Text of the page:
Schiff hits back at Trump for tweeting attacks on Yovanovitch while she testified: 'Some of us here take witness intimidation very, very seriously'

Associated Press

Trump took to Twitter to lob attacks at Yovanovitch while she testified on Friday.

"Everywhere Marie Yovanovitch went turned bad," he tweeted. "She started off in Somalia, how did that go? Then fast forward to Ukraine, where the new Ukrainian President spoke unfavorably about her in my second phone call with him. It is a U.S. President's absolute right to appoint ambassadors."

He continued: "....They call it "serving at the pleasure of the President." The U.S. now has a very strong and powerful foreign policy, much different than proceeding administrations. It is called, quite simply, America First! With all of that, however, I have done FAR more for Ukraine than [Obama]."

Schiff weighed in on the president's tweets in a notable fashion, saying, "Some of us here take witness intimidation very, very seriously."

Yovanovitch: 'I was shocked, absolutely shocked, and devastated' by what Trump said in July 25 call with Ukraine's president


Yovanovitch vividly detailed her reaction when she read a White House summary of the July 25 phone call between Trump and Ukrainian President Volodymyr Zelensky.

During that conversation, Trump repeatedly pressured Zelensky to pursue politically motivated investigations that would benefit his reelection campaign.

Trump also mentioned Yovanovitch and said she was "bad news," adding that "she's going to go through some things."

Testifying on Friday, Yovanovitch said she was "shocked, absolutely shocked, and devastated, frankly," by what Trump said about her.

"I was shocked and devastated that I would feature in a phone call between two heads of state in such a manner where President Trump said that I was bad news to another world leader, and that I would be going through some things," the former ambassador said. "It was a terrible moment."

She continued, saying that a person who saw her reading the memo of the call said "the color drained from my face. I think I even had a physical reaction. Even now, words fail me."

Daniel Goldman, a veteran former federal prosecutor who is leading Democrats' questioning in the impeachment hearings, asked Yovanovitch if she felt threatened by Trump's words.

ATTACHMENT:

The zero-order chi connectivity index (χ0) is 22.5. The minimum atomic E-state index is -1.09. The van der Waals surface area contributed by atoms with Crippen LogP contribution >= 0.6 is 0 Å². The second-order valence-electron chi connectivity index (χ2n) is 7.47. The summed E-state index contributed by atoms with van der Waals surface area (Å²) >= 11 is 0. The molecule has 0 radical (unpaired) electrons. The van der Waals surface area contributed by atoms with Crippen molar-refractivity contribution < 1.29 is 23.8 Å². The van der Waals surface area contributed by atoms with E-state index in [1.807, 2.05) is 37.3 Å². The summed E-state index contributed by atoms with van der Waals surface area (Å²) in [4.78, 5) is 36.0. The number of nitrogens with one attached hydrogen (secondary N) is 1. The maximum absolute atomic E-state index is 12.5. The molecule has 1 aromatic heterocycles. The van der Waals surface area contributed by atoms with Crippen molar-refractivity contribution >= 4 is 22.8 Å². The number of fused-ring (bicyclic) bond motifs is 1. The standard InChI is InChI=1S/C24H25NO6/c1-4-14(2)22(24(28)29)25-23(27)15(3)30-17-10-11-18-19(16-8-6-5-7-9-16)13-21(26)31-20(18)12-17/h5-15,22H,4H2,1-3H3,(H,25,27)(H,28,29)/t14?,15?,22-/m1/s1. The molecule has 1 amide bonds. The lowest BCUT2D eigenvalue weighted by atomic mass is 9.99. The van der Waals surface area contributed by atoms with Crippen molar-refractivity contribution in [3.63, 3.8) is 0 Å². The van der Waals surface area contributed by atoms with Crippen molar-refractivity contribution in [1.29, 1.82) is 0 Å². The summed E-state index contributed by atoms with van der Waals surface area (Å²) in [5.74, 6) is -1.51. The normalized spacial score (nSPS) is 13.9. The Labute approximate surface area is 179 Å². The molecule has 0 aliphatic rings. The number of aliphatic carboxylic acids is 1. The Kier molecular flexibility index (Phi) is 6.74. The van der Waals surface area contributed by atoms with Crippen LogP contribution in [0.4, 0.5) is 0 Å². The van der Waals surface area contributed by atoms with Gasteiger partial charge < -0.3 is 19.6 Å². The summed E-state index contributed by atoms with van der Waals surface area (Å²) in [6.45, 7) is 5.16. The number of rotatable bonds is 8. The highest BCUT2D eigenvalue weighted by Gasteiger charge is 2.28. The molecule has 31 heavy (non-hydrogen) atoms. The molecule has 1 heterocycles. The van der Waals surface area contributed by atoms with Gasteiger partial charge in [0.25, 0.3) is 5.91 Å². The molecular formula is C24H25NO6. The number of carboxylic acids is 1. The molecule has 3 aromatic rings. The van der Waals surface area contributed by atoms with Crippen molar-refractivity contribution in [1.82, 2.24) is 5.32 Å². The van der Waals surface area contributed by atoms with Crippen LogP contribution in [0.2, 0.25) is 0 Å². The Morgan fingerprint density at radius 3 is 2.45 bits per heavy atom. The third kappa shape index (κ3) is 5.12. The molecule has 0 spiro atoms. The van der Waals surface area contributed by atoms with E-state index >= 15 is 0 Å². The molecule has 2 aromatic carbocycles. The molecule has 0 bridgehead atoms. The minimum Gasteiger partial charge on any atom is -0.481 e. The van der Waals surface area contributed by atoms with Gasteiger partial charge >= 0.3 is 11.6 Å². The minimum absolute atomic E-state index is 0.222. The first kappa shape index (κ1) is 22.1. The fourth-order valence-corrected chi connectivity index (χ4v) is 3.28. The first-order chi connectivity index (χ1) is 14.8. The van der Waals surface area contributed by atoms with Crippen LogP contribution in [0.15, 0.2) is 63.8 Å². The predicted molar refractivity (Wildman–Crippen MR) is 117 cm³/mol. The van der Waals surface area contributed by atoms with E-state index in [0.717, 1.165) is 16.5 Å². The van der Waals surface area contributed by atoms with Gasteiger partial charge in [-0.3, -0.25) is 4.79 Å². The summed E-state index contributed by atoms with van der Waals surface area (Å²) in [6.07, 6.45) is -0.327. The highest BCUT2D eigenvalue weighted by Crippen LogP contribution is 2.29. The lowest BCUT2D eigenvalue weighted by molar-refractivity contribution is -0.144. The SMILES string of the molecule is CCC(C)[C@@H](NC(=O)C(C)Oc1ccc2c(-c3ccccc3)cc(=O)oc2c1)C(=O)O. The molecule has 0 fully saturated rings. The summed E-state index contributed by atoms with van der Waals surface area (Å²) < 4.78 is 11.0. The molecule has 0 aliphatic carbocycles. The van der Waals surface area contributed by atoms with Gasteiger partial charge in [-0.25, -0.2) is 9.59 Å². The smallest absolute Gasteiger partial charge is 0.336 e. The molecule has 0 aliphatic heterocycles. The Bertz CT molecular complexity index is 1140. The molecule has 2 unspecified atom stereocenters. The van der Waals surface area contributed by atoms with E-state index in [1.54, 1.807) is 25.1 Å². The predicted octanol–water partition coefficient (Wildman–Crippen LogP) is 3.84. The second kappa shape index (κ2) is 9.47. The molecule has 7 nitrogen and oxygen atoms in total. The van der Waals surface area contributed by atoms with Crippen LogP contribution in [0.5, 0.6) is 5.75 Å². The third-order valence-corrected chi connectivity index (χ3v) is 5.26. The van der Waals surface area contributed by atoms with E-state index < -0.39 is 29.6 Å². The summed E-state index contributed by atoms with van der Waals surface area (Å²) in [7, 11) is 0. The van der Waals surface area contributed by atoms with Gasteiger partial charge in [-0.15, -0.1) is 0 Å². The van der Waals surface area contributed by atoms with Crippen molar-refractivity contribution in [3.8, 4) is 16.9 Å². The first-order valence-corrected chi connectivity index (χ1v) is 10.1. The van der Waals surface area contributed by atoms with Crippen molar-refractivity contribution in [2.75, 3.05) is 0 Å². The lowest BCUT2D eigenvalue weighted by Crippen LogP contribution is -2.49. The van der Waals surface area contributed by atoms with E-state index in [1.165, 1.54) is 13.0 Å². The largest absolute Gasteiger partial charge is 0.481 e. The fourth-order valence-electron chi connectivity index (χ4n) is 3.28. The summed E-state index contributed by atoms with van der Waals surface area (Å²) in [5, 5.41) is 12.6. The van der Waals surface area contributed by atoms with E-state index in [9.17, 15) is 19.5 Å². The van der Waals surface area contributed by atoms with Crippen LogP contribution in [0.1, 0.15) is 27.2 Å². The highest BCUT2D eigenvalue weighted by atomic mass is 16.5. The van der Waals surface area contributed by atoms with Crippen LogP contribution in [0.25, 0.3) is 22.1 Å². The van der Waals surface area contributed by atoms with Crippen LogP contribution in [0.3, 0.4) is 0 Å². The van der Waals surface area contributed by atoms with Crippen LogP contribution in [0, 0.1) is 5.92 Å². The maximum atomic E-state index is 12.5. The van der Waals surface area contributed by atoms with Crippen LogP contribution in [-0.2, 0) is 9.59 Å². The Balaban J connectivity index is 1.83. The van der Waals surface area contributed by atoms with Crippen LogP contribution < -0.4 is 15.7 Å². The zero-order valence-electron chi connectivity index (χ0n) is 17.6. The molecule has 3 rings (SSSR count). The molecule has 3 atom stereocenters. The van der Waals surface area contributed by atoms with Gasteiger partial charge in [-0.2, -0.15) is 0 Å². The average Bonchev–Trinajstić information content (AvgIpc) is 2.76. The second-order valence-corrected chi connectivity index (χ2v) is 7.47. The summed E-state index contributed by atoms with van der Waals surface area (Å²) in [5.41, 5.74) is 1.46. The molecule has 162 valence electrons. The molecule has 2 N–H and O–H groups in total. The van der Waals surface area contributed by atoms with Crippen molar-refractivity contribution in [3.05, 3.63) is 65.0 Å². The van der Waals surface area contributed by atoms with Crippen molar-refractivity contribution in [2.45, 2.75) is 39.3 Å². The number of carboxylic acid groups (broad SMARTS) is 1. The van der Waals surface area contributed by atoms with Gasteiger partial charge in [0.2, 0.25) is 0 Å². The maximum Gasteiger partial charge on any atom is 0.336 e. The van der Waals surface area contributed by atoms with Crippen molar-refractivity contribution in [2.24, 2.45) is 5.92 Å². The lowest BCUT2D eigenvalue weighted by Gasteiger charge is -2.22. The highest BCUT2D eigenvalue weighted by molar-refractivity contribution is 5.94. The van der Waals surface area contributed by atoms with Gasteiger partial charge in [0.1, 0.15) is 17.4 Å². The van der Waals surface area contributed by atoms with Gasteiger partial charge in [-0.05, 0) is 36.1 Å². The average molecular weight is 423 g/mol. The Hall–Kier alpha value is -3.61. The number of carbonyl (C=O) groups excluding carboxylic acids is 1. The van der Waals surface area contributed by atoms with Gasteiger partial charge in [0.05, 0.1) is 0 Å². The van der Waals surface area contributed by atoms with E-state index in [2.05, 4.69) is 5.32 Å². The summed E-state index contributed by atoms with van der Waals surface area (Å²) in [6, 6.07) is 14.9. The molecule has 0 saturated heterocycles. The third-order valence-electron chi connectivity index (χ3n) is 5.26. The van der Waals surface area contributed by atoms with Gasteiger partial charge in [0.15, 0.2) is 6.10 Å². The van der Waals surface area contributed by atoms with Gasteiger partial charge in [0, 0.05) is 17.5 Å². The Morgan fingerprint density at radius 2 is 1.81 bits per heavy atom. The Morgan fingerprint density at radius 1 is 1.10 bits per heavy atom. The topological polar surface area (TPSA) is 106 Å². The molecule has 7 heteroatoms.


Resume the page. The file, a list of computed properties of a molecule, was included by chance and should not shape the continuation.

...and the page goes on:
"I did," she replied.

Yovanovitch said she was giving an award to the father of a deceased anticorruption activist when she was abruptly recalled

AP Photo/Susan Walsh

In a stunning exchange, Yovanovitch testified that she was recalled in May while she was in the middle of hosting an event honoring an anti-corruption activist in Ukraine who died last month.

"She died because she was attacked by acid and died a painful death," Yovanovitch said of the activist, Kateryna Handziuk. "We thought it was important that justice be done, for her and for others who fight corruption in Ukraine. It's not a table-top exercise there, lives are in the balance. So we wanted to bring attention to this, and we gave her father that [Woman of Courage] award."

Yovanovitch went on to say that Carol Perez, the director general of the State Department, called her around 8 p.m. that day and told her there were issues with her staying on as ambassador. Five hours later, around 1 a.m., Perez called Yovanovitch again and said "there were great concerns" about her from the White House and that she "needed to come home immediately and get on the next plane."

Yovanovitch takes aim at State Department leadership for allowing corrupt interests to 'hijack' Ukraine policy

Laszlo Balogh/Getty images

Yovanovitch also slammed State Department leadership amid what she described as the "degradation" of US foreign service.

She took aim at the department's top brass for failing "to push back as foreign and corrupt interests apparently hijacked our Ukraine policy."

"I remain disappointed that the department's leadership and others have declined to acknowledge that the attacks against me and others are dangerously wrong," she said.

Yovanovitch makes a powerful opening statement: 'How could our system fail like this?'

AP Photo/Andrew Harnik

Yovanovitch began by highlighting her record as a career foreign service officer. She, like other witnesses, emphasized the importance of continued US support for Ukraine as it fends of Russian aggression at its eastern border.

The former US ambassador went on to detail efforts by corrupt Ukrainian interests to engineer her removal.

"What continues to amaze me is that they found Americans willing to partner with them, and working together, they apparently succeeded in orchestrating the removal of a US ambassador," Yovanovitch said.

"How could our system fail like this? How is it that foreign corrupt interests can manipulate our government?" she added. "Which country's interests are served when the very corrupt behavior we have been criticizing is allowed to prevail?"

Yovanovitch said that such conduct "undermines the US, exposes our friends, and widens the playing field for autocrats like [Russian President Vladimir] Putin."

"Our leadership depends on the power of our example, on the consistency of our purpose," she continued. "Both have now been opened to questions."